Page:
We began our first lecture with half an hour of singing. We began with some warm-up scales to the 9th, which we did in canon and held notes to create chords and progressions. All by sign language – do, don’t talk. Students will turn off if you talk.

Then we sang Bella Mama as a round, and I ran AudioBoo on my phone which makes a recording and uploads it to their site. So by the time we started the next round your performance was online (click here to have a listen).

Finally we sang my Drone & Chant, the resources for which you can find in the blog before this one (scroll down, in other words). At first we put a beautiful manly drone at the bottom (complete with some rather attractive harmonic singing) to sing it over… and included some excellent improvisation in A natural minor.

Then we tried it with crazy electronics. Later at the start of the tutorial you downloaded the GarageBand file and tried the improv in there. The point of this was that the more “traditional” performance and composition task had now transferred into a ‘safe’ environment for a student to experiment in. While only one of you had taken the opportunity to have a solo in the lecture, you were all happy to try it out now on headphones, where no-one else could hear. Until you wanted them to, anyway.

And that’s how a lot of this will go – I’ll show you performance and improvisation activities, talk about how they’re scaffolded with musicology, theory and aural, and then extended with technology. Some will only use tech a little bit, others will use it a lot. It’ll be fun – I promise.

And then I did my best to freak you out. Well, it was the first lecture. And I titled it Disruptive Learning, focusing on both the ideas of disruptive technology and the great shift required in how we approach learning in the 21st century.

Any teacher who can be replaced by a computer … should be. (Arthur C. Clarke)

I spoke at lengths about the shift which has already happened in the learning literacy of your students. We looked at some of Lisa Dawley‘s startling research into mobile learning, game literacy and social networking. I had distilled this to half a dozen of her slides, but while you’re reading, have a look at the originals in context:

We considered how social media services such as Twitter, blogging services such as WordPress, Blogger, Tumbr, Posterous or video sites such as YouTube are changing the dynamic of learning. If you need to know something, someone is probably happy to share that knowledge, if they haven’t already in the form of a tutorial, video lesson, blog post and so on. The sharing of knowledge is incredibly powerful and it is happening now – if YouTube is more engaging than your lessons, you’re starting in second place. So we revised the above quote to suggest Any teacher who can be replaced by YouTube, should be.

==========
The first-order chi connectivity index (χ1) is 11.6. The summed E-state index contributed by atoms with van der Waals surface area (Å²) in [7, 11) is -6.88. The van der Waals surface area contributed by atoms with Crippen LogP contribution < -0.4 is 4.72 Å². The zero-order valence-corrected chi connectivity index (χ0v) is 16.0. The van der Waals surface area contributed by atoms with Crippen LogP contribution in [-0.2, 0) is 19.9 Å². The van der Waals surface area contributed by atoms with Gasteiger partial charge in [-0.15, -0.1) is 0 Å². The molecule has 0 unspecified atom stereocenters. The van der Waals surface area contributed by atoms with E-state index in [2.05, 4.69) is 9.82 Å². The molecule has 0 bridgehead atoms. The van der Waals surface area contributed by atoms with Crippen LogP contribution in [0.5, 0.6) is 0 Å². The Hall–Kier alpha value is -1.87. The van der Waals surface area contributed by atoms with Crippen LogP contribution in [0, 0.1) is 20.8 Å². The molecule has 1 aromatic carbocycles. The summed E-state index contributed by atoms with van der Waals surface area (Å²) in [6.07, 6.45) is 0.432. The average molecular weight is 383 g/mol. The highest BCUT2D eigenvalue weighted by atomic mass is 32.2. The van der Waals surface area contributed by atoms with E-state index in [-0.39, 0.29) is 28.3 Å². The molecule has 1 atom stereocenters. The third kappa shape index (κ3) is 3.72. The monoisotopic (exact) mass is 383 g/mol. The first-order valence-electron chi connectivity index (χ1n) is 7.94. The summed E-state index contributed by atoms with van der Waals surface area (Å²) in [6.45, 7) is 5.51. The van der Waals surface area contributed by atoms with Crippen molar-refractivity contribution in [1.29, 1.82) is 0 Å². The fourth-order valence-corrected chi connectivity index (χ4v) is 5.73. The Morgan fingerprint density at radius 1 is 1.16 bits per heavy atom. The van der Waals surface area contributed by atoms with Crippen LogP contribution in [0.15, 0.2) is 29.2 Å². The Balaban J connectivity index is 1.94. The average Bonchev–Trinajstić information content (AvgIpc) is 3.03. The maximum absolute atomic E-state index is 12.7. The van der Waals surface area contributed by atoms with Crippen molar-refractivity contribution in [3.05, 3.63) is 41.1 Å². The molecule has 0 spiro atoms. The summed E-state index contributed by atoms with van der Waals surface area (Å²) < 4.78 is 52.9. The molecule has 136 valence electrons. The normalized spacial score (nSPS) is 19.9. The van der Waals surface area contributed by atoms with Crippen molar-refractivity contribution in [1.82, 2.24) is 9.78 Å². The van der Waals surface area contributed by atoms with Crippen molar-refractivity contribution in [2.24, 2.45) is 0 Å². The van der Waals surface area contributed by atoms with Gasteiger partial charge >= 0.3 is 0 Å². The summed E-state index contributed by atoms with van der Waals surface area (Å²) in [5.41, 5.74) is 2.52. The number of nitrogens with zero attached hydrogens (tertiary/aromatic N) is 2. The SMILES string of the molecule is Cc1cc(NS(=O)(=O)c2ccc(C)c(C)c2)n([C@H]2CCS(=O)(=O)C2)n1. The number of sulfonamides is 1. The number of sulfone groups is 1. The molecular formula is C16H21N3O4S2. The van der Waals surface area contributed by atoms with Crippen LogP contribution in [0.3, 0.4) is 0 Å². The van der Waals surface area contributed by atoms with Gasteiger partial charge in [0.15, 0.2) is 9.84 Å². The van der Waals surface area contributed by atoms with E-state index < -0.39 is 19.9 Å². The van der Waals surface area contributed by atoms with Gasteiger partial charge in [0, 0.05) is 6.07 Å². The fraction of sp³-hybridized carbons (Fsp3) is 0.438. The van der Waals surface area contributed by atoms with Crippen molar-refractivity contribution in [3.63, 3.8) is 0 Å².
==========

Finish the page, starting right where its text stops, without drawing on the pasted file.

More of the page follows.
I might even dared to mention that Wikipedia … is a good thing! The pros far outway the cons, yes even in academic learning, and I’m sick and tired of the old “don’t use Wikipedia” mantra that behind the times institutions push out. They should be saying “use Wikipedia, it’s great, and here’s how…”. Or if there has to be a warning about using Wikipedia to learn, it should read “WARNING! BE CAREFUL OR YOU MAY LEARN FROM OTHERS.”.

I finished the lecture by taking you through summaries of thinking from some of the most popular authors of our time (popular doesn’t always have to mean non-academic), including Dan Pink‘s provocative book A Whole New Mind, the great work of Stephen Heppell and Sir Ken Robinson, and the geniuses I’ve been working with recently David Price and Ewan McIntosh. You can do worse than to go and find out more about these people, but I reminded you not to read anything on the reading list unless I tell you to. Which is pretty unlikely. We did watch a bit of Ken’s infamous 2006 TED talk, though, which is sadly just as true now as it was when he put it out there nearly 6 years ago.

If there has to be a warning about using Wikipedia to learn, it should read “WARNING! BE CAREFUL OR YOU MAY LEARN FROM OTHERS.”.

In the tutorial we did the simple improv/composition task in GarageBand, then we moved onto developing your own PLN. You signed up for a Twitter account, tweeted with the hashtag #UWSMTeach for the first time, and then set up a blog – probably on WordPress unless you decided to go it alone. You were asked to do two things – reflect on the Ken Robinson video, and update the About page, preferably with a photo so that I can try and learn your names in the short time we have together. You can see a list of all your blogs and the last few years’ blogs here.

I promised you lots of support on using WordPress, so here’s where it begins – a mix of videos I’ve made for this course over the last few years and also some new ones, and they’ll extend over the next few weeks.

Last but not least, this was what I posted in the tutorial on the day. A great bit of music making via video editing. Why wouldn’t you set this as a year 8 composition task? No really. Why not?

3 responses to “#UWSMTeach Lecture 1 2012”

  1. Oh and by “that” I meant the last video in particular.. But having said that, that lesson was a lot of fun and I’m quite looking forward to the classes this afternoon.

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